There is a classification problem(two classes). We have train data, for which we know class labels and we have test data.

Imagine, that you have created model that with good accuracy(~95%) make predictions and we know that we are not overfitted.

If we make prediction on test data, extract objects for which we sure in class label(for example, predict_proba higher than 90%) and add this objects to train data.

Does this tactic make any sense?

  • 1
    $\begingroup$ You have labeled training data, but unlabeled test data? How exactly are you testing? Is this a Kaggle competition or similar? $\endgroup$ Mar 28, 2016 at 20:35
  • $\begingroup$ You will have to elaborate more on this -- What is your rationale for adding records to the training data? What do you intend to do after adding these records to the training data? $\endgroup$
    – Vishal
    Mar 29, 2016 at 0:22

2 Answers 2


This idea will most likely increase the bias in the model. Let's assume that the model has non-zero bias in the model. In this case, when it assumes its predictions to be true, without confirmation from an Oracle as in active learning, the bias of the model increases. In common terms, if the model has some amount of bias in its predictions, and it uses its predictions to learn on, the bias in the model can only increase. This issue does not arise when there is 0 bias in the model to begin with, however, in that case, there is no need to learn any further!

Note that this is a highly intuitive answer but I cannot think of an argument against the intuition :-) I will appreciate any feedback on this.

  • 2
    $\begingroup$ Thank you. Your intuition was right:) I compete in inclass Kaggle competition and this solution perform worse because of increased bias. $\endgroup$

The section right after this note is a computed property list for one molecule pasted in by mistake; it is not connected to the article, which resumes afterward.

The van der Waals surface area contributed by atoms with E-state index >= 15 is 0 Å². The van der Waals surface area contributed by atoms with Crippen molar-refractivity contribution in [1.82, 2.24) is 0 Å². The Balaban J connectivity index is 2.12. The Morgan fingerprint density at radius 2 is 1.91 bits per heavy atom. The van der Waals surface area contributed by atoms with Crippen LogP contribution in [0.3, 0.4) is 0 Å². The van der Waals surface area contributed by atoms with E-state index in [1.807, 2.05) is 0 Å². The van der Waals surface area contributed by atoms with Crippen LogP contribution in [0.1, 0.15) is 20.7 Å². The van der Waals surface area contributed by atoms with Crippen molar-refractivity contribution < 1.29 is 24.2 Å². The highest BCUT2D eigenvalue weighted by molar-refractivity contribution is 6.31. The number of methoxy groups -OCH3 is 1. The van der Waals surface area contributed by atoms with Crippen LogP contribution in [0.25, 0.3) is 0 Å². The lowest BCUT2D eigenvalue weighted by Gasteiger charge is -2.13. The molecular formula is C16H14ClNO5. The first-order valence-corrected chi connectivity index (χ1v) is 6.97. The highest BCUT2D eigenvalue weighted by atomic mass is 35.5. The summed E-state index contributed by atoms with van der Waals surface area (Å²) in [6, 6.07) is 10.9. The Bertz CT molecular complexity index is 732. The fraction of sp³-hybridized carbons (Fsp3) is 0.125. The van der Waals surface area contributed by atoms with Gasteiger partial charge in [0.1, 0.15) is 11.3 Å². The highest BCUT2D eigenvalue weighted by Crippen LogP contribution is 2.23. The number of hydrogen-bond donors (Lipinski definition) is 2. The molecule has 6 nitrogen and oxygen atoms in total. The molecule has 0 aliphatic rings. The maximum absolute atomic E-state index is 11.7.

– Acapello
    Apr 17, 2016 at 12:14
  • $\begingroup$ Thanks for experimenting. I will remember and cite this as an example if this topic ever comes up again :-) $\endgroup$
    – Nitesh
    Apr 19, 2016 at 19:36

You haven't stated your reason for wanting to do this, nor what algorithm you are using, both of which will affect whether your proposed tactic "makes sense". I'll give you a couple reasons why the tactic may be a Bad Idea.

First, data are divided into training and testing data for a reason: so you have a sense for how the classifier will generalize (i.e., to estimate it's true classification accuracy). Once you start polluting your training data with the testing data, you should have less confidence in the classifier's generalized performance. On one hand, I would expect that adding high confidence testing observations to the training data would increase training accuracy. On the other hand, your testing data will now have a larger proportion of low confidence observations, which will reduce your testing accuracy. So how would you judge the ability of the classifier to generalize?

When you add the high confidence test observations to your training set, you are teaching the classifier something it already knows. Depending on your classifier, there is a good chance that by doing this your are biasing the classifier farther away from the outliers (the 5% initially misclassified) and by doing so, reducing the true (general) classification accuracy. In fact, there are algorithms designed to do just the opposite of what you are proposing: they instead place more significance on the misclassified (low probability) observations to improve the accuracy of the classifier. For an example of this, take a look at boosting.


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